Faced with this fractured landscape of decisions, the Court must now decide which, if any, of these approaches to apply in this case. The Court begins by rejecting the approach of the Fifth and Second Circuits, which would require the non-discretionary exercise of jurisdiction over both coercive and declaratory claims when both are brought together in one action. As noted by the Seventh Circuit, "the mere fact that a litigant seeks some non-frivolous, non-declaratory relief in addition to declaratory relief" should not mean that a district court's "Wilton/Brillhart discretion to decline to hear the declaratory claim should be supplanted by the narrower Colorado River doctrine" because doing so would "unduly curtail[ ] a district court's 'unique and substantial discretion' to abstain from hearing claims for declaratory relief." R&R Street, 569 F.3d at 716 (citing Wilton, 515 U.S. at 286).

Similarly, the Court declines to adopt the "heart of the matter" test adopted by several district courts. Courts adopting this test have emphasized that its "flexible" approach preserves what the United States Supreme Court in Wilton described as courts' "unique and substantial discretion" to abstain from declaratory actions for reasons of "practicality and wise judicial administration." See, e.g., Lexington, 434 F. Supp. 2d at 1237-38 (quoting Wilton, 515 U.S. at 288); Coltec, 2005 WL 1126951 at *3 (same). The Court is concerned, however, that, in seeking to preserve the discretion allowed by Wilton, the "heart of the matter" test fails to give adequate consideration to Colorado River.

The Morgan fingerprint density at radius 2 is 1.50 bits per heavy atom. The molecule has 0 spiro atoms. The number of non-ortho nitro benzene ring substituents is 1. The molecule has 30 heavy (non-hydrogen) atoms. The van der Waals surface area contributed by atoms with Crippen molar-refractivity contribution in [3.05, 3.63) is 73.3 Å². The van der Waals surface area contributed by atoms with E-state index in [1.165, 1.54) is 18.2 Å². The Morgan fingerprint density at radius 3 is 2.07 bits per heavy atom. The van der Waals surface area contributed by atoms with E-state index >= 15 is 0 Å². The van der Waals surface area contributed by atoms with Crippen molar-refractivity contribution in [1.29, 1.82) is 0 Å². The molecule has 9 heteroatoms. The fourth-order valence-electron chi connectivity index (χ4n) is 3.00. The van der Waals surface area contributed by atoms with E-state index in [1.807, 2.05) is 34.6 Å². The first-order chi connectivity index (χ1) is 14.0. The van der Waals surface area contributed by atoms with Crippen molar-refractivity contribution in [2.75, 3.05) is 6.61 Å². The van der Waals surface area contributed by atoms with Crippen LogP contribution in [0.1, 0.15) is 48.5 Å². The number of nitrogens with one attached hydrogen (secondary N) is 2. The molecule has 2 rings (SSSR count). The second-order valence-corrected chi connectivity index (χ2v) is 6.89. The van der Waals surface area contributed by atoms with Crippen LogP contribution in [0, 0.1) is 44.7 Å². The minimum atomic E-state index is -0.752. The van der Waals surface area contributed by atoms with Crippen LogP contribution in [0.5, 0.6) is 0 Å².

The abstention doctrine announced in Colorado River was expressly designed to identify the narrow circumstances "permitting the dismissal of a [coercive] federal suit due to the presence of a concurrent state proceeding for reasons of wise judicial administration." 424 U.S. at 818. The decision, therefore, leaves no room for concerns about "wise judicial administration" to justify declining jurisdiction over coercive claims outside of the limited and exceptional occasions where the requirements for Colorado River abstention are met. By allowing courts to decline jurisdiction over coercive claims merely because they are combined with declaratory claims and because their outcome can be said to "hinge" on the declaratory judgment, the Court believes the "heart of the matter" test improperly expands the discretion of the courts and ignores the "strict duty" imposed upon them "to exercise the jurisdiction that is conferred upon them by Congress." Quackenbush v. Allstate Ins. Co., 517 U.S. 706, 716 (1996) (citing Colorado River, 424 U.S. at 821).

The Court therefore believes that the test chosen to evaluate the exercise of jurisdiction over actions involving both coercive and declaratory claims must acknowledge and reconcile the competing imperatives of both Colorado River and Brillhart/Wilton. The Court believes that the test which best accomplishes this task is the "independent claim" test adopted by the United States Courts of Appeals for the Ninth and Seventh Circuits.